“For example, you might have registered a machine, and given that machine, sold that machine to another MIT student,” Bruce said. “Unless that person goes to inordinate lengths to re-register the machine, it’s still going to have your registration.”

Prisnel said the fact that the computer was registered four months prior in his name does not mean he is the “alleged infringer” whose identity is sought by the RIAA. Because he does not own a computer, he said, he sometimes borrowed computers during the last school year, when Prisnel lived in New House, from his fraternity brothers.

Because of the way MIT’s registration process works, a computer that has not yet been registered for use on MIT’s network -- which includes New House, but does not include TDC -- that tries to obtain an Internet address to use the World Wide Web will instead automatically display a registration form asking for an MIT username and password.

Prisnel said he does not remember if he borrowed a computer in early March, or if he ever completed the registration process, but that it is possible he borrowed a computer from a TDC resident, plugged it in at New House, and completed the registration screen that was displayed when he tried to access a Web page, later returning the computer to its owner.

If not Prisnel, the actual owner of the infringing computer remains unknown.

The computer appears to have been since removed from the TDC network. The MIT network equipment that serves TDC last night reported no computers using the address registered by Prisnel.

MIT explained data reliability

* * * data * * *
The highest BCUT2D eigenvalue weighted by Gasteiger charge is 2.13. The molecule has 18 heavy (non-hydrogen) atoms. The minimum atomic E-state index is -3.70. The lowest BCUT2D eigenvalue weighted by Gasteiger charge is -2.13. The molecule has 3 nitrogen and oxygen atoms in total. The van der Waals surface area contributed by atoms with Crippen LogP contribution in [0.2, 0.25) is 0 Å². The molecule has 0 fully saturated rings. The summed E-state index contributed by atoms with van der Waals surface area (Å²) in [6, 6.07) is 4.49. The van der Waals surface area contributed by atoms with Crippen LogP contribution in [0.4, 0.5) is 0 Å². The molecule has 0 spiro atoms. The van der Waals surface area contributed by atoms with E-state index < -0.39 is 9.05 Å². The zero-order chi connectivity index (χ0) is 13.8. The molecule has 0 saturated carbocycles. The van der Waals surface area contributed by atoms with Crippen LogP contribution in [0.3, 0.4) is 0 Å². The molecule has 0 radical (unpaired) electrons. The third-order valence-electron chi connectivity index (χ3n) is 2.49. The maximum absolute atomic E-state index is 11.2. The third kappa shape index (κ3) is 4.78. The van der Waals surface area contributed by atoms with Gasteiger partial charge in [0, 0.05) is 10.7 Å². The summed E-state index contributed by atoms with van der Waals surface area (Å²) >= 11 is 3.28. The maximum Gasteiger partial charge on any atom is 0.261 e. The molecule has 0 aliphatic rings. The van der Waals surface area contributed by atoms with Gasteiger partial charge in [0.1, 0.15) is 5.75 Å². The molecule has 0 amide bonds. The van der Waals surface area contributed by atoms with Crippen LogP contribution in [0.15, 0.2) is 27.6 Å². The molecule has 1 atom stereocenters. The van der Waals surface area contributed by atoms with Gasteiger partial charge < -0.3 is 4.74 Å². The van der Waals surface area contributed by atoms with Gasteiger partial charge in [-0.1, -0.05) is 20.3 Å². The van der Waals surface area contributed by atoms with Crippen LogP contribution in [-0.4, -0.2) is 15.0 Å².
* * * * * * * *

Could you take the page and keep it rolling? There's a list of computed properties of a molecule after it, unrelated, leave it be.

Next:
“MIT’s disclosure had damn well better be careful,” said Jonathan Zittrain, a professor at Harvard Law School. “You don’t say, ‘We have identified the infringer.’ You say, ‘Our records show the following.’”

Bruce said that MIT’s response to the RIAA would include an explanation about whether the information MIT was able to uncover indeed identifies an “alleged infringer.”

“There are situations, and we recognize them, where the name we would associate with the particular [computer] ... is incorrect,” Bruce said. “What we have said to the RIAA is that all we’re doing is saying, ‘This is the credential that was presented when this computer was registered on the network.’”

“That, in effect, is all the RIAA has asked us to do,” Bruce said. “Even though they use language, like ‘alleged infringer,’ we can’t even come close to closing that gap, although the RIAA would like to be able to cause the ISP to have to,” he said.

“There are a number of logs in the system, and so it’s conceivable that there may be other data that we have that would be of interest,” Bruce said.

MIT’s response may include a statement from Prisnel contesting the accuracy of MIT’s response. “What Prisnel is trying to do is present evidence that he didn’t own a machine at MIT,” Bruce said. “My understanding is a student has a right to amend a record about himself or herself, and including a statement that says portions of the record are in error is one way to amend the record.”

“I think we’re trying to go as far as we possibly can,” Bruce said.

Prisnel is the second user MIT’s investigation has internally identified as the “alleged infringer.” Earlier in the summer, the MIT investigation identified a “young lady from the summer,” who was not a student at MIT, living at TDC during an internship program, Bruce said, before focusing on Prisnel.